Protesting Corporate Citizenship

Corporations in the US are a major player in the economy, but they also play a large role in politics. Larger corporations have lobbyists who target legislators and these companies often contribute substantial amounts of money to political campaigns. In fact, their right to do so has been confirmed by the US Supreme Court. The US Supreme Court decided in 2010 in a case known as Citizens United v. Federal Election Commission that corporations were allowed, under the First Amendment, to make political expenditures.

In addition, corporations have special rights and privileges, including the ability to essentially become treated, under the law, as individuals. Corporate personhood is a legal concept that allows corporations to sue and to enjoy other rights as individuals under common law. The concept has been in place since at least 1819, but it has always been a controversial idea. Some claim that corporate personhood is important for contracts, but others argue that it grants corporations too much power.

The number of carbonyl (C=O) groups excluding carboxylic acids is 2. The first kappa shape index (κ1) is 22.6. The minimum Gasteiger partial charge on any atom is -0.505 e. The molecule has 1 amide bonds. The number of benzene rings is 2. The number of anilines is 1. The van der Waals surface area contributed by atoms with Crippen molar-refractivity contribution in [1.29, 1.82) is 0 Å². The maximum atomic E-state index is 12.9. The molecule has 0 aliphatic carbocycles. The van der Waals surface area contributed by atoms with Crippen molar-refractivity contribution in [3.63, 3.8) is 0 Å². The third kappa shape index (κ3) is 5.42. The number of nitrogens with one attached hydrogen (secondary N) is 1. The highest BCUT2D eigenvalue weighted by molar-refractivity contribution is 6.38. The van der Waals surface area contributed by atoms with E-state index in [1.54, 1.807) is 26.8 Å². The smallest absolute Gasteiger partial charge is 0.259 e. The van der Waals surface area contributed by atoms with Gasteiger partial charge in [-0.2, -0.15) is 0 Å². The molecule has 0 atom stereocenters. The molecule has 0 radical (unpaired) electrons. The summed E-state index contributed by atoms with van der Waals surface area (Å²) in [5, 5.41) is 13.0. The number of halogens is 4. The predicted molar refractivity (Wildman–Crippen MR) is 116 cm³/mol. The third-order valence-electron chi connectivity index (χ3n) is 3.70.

Recently, in New Haven, protestors gathered to speak out against corporate personhood and to demand that it be banned. The crowd met at the City Hall to voice their protests, their actions coming shortly after the Board of Aldermen Human Services Committee conducted a public hearing about the issue. The committee was establishing a resolution asking Congress and the Connecticut General Assembly to change the US Constitution so that corporate personhood would no longer be permitted. The committee decided unanimously to pass along the resolution in June to the full Board of Aldermen to ensure that the next steps were taken to end corporate personhood.

There appear to be at least three groups supporting the resolution, including Alderman Douglas Hausladen, the Green Party, and Occupy New Haven. Some of the groups, including Alderman Douglas Hausladen, have expressed their concerns about corporations’ roles in politics, especially. Some feel that while corporations are not seen as people, their ability to fund political campaigns with their large resources can sway the outcome of elections and can make public elections less free.

New Haven is not the only city concerned about corporate personhood. A number of cities, including Los Angeles, Vermont, and New York, have passed similar resolutions about the issue. There is hope among groups supporting the end of corporate personhood that if enough cities pass resolutions, the US Congress and other federal groups will be forced to pay attention to the issue.